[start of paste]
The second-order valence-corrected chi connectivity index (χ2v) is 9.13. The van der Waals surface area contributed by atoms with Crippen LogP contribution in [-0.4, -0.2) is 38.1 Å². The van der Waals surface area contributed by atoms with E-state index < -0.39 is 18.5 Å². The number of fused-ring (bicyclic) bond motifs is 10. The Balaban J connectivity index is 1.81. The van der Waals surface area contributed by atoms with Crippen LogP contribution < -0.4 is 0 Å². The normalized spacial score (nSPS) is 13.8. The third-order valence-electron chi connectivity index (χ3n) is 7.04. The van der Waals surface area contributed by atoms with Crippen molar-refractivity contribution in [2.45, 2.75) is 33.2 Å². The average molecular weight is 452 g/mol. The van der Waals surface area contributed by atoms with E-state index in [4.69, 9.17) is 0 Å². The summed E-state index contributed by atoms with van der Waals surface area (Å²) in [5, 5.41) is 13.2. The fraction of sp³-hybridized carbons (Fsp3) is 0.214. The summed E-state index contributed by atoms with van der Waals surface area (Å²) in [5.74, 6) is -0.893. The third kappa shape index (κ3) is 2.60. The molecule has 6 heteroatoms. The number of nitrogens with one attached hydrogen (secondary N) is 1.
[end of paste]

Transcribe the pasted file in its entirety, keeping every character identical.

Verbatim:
The second-order valence-corrected chi connectivity index (χ2v) is 9.13. The van der Waals surface area contributed by atoms with Crippen LogP contribution in [-0.4, -0.2) is 38.1 Å². The van der Waals surface area contributed by atoms with E-state index < -0.39 is 18.5 Å². The number of fused-ring (bicyclic) bond motifs is 10. The Balaban J connectivity index is 1.81. The van der Waals surface area contributed by atoms with Crippen LogP contribution < -0.4 is 0 Å². The normalized spacial score (nSPS) is 13.8. The third-order valence-electron chi connectivity index (χ3n) is 7.04. The van der Waals surface area contributed by atoms with Crippen molar-refractivity contribution in [2.45, 2.75) is 33.2 Å². The average molecular weight is 452 g/mol. The van der Waals surface area contributed by atoms with E-state index in [4.69, 9.17) is 0 Å². The summed E-state index contributed by atoms with van der Waals surface area (Å²) in [5, 5.41) is 13.2. The fraction of sp³-hybridized carbons (Fsp3) is 0.214. The summed E-state index contributed by atoms with van der Waals surface area (Å²) in [5.74, 6) is -0.893. The third kappa shape index (κ3) is 2.60. The molecule has 6 heteroatoms. The number of nitrogens with one attached hydrogen (secondary N) is 1.